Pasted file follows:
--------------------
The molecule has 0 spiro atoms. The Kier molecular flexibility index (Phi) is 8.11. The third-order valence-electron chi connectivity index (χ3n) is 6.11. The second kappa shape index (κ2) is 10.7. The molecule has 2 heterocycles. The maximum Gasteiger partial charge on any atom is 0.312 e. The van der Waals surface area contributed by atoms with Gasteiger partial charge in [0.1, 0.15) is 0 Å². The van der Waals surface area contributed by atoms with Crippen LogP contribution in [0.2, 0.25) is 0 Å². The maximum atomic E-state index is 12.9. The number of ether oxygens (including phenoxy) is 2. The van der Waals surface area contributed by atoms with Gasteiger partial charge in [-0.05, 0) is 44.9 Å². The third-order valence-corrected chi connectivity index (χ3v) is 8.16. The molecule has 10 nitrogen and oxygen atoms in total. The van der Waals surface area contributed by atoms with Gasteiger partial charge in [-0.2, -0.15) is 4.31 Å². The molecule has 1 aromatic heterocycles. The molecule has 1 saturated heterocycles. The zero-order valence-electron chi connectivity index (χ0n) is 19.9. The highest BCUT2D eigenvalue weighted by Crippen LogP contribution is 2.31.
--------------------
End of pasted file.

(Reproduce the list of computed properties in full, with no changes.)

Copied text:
The molecule has 0 spiro atoms. The Kier molecular flexibility index (Phi) is 8.11. The third-order valence-electron chi connectivity index (χ3n) is 6.11. The second kappa shape index (κ2) is 10.7. The molecule has 2 heterocycles. The maximum Gasteiger partial charge on any atom is 0.312 e. The van der Waals surface area contributed by atoms with Gasteiger partial charge in [0.1, 0.15) is 0 Å². The van der Waals surface area contributed by atoms with Crippen LogP contribution in [0.2, 0.25) is 0 Å². The maximum atomic E-state index is 12.9. The number of ether oxygens (including phenoxy) is 2. The van der Waals surface area contributed by atoms with Gasteiger partial charge in [-0.05, 0) is 44.9 Å². The third-order valence-corrected chi connectivity index (χ3v) is 8.16. The molecule has 10 nitrogen and oxygen atoms in total. The van der Waals surface area contributed by atoms with Gasteiger partial charge in [-0.2, -0.15) is 4.31 Å². The molecule has 1 aromatic heterocycles. The molecule has 1 saturated heterocycles. The zero-order valence-electron chi connectivity index (χ0n) is 19.9. The highest BCUT2D eigenvalue weighted by Crippen LogP contribution is 2.31.